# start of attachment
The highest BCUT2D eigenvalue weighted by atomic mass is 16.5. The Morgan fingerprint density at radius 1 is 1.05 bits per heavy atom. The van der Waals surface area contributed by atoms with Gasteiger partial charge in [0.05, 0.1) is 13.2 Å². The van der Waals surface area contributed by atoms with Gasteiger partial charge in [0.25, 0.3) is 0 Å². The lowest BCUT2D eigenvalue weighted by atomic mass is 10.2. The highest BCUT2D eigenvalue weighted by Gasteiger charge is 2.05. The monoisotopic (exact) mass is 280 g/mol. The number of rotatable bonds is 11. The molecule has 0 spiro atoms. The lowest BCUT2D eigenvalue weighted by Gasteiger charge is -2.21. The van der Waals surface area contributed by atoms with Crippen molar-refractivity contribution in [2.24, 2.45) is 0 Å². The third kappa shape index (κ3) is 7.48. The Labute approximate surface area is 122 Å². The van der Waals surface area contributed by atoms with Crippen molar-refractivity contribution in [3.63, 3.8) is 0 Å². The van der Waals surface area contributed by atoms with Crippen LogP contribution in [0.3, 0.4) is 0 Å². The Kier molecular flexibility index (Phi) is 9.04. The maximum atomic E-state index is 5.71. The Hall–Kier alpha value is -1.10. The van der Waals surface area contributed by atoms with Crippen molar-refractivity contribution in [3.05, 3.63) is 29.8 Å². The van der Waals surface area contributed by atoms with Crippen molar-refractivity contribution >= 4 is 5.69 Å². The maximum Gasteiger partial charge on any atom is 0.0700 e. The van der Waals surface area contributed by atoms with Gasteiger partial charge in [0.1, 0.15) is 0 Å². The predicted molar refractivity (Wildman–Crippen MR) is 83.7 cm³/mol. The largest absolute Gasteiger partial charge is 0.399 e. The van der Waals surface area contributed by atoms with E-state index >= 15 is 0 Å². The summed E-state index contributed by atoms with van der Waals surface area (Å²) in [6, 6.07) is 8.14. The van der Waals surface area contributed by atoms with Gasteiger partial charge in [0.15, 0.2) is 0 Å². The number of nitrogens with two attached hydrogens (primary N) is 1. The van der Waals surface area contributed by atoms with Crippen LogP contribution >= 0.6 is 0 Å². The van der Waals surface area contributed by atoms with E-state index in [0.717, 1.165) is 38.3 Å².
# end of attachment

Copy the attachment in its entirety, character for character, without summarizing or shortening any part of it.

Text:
The highest BCUT2D eigenvalue weighted by atomic mass is 16.5. The Morgan fingerprint density at radius 1 is 1.05 bits per heavy atom. The van der Waals surface area contributed by atoms with Gasteiger partial charge in [0.05, 0.1) is 13.2 Å². The van der Waals surface area contributed by atoms with Gasteiger partial charge in [0.25, 0.3) is 0 Å². The lowest BCUT2D eigenvalue weighted by atomic mass is 10.2. The highest BCUT2D eigenvalue weighted by Gasteiger charge is 2.05. The monoisotopic (exact) mass is 280 g/mol. The number of rotatable bonds is 11. The molecule has 0 spiro atoms. The lowest BCUT2D eigenvalue weighted by Gasteiger charge is -2.21. The van der Waals surface area contributed by atoms with Crippen molar-refractivity contribution in [2.24, 2.45) is 0 Å². The third kappa shape index (κ3) is 7.48. The Labute approximate surface area is 122 Å². The van der Waals surface area contributed by atoms with Crippen molar-refractivity contribution in [3.63, 3.8) is 0 Å². The van der Waals surface area contributed by atoms with Crippen LogP contribution in [0.3, 0.4) is 0 Å². The Kier molecular flexibility index (Phi) is 9.04. The maximum atomic E-state index is 5.71. The Hall–Kier alpha value is -1.10. The van der Waals surface area contributed by atoms with Crippen molar-refractivity contribution in [3.05, 3.63) is 29.8 Å². The van der Waals surface area contributed by atoms with Crippen molar-refractivity contribution >= 4 is 5.69 Å². The maximum Gasteiger partial charge on any atom is 0.0700 e. The van der Waals surface area contributed by atoms with Gasteiger partial charge in [0.1, 0.15) is 0 Å². The predicted molar refractivity (Wildman–Crippen MR) is 83.7 cm³/mol. The largest absolute Gasteiger partial charge is 0.399 e. The van der Waals surface area contributed by atoms with E-state index >= 15 is 0 Å². The summed E-state index contributed by atoms with van der Waals surface area (Å²) in [6, 6.07) is 8.14. The van der Waals surface area contributed by atoms with Gasteiger partial charge in [0.15, 0.2) is 0 Å². The number of nitrogens with two attached hydrogens (primary N) is 1. The van der Waals surface area contributed by atoms with Crippen LogP contribution >= 0.6 is 0 Å². The van der Waals surface area contributed by atoms with E-state index in [0.717, 1.165) is 38.3 Å².